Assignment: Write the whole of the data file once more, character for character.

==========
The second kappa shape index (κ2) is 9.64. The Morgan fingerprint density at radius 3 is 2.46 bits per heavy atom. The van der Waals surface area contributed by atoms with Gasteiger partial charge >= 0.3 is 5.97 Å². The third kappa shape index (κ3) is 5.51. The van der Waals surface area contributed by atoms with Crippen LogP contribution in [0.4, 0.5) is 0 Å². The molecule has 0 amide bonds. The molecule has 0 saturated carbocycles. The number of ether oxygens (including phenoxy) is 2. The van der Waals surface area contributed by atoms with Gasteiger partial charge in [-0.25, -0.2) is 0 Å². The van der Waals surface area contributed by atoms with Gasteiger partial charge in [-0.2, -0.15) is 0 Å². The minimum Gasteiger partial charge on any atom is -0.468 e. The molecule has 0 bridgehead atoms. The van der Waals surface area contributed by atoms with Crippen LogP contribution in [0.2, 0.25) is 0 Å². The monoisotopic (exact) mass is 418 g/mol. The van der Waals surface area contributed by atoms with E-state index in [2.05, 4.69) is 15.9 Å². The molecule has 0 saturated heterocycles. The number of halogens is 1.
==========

The second kappa shape index (κ2) is 9.64. The Morgan fingerprint density at radius 3 is 2.46 bits per heavy atom. The van der Waals surface area contributed by atoms with Gasteiger partial charge >= 0.3 is 5.97 Å². The third kappa shape index (κ3) is 5.51. The van der Waals surface area contributed by atoms with Crippen LogP contribution in [0.4, 0.5) is 0 Å². The molecule has 0 amide bonds. The molecule has 0 saturated carbocycles. The number of ether oxygens (including phenoxy) is 2. The van der Waals surface area contributed by atoms with Gasteiger partial charge in [-0.25, -0.2) is 0 Å². The van der Waals surface area contributed by atoms with Gasteiger partial charge in [-0.2, -0.15) is 0 Å². The minimum Gasteiger partial charge on any atom is -0.468 e. The molecule has 0 bridgehead atoms. The van der Waals surface area contributed by atoms with Crippen LogP contribution in [0.2, 0.25) is 0 Å². The monoisotopic (exact) mass is 418 g/mol. The van der Waals surface area contributed by atoms with E-state index in [2.05, 4.69) is 15.9 Å². The molecule has 0 saturated heterocycles. The number of halogens is 1.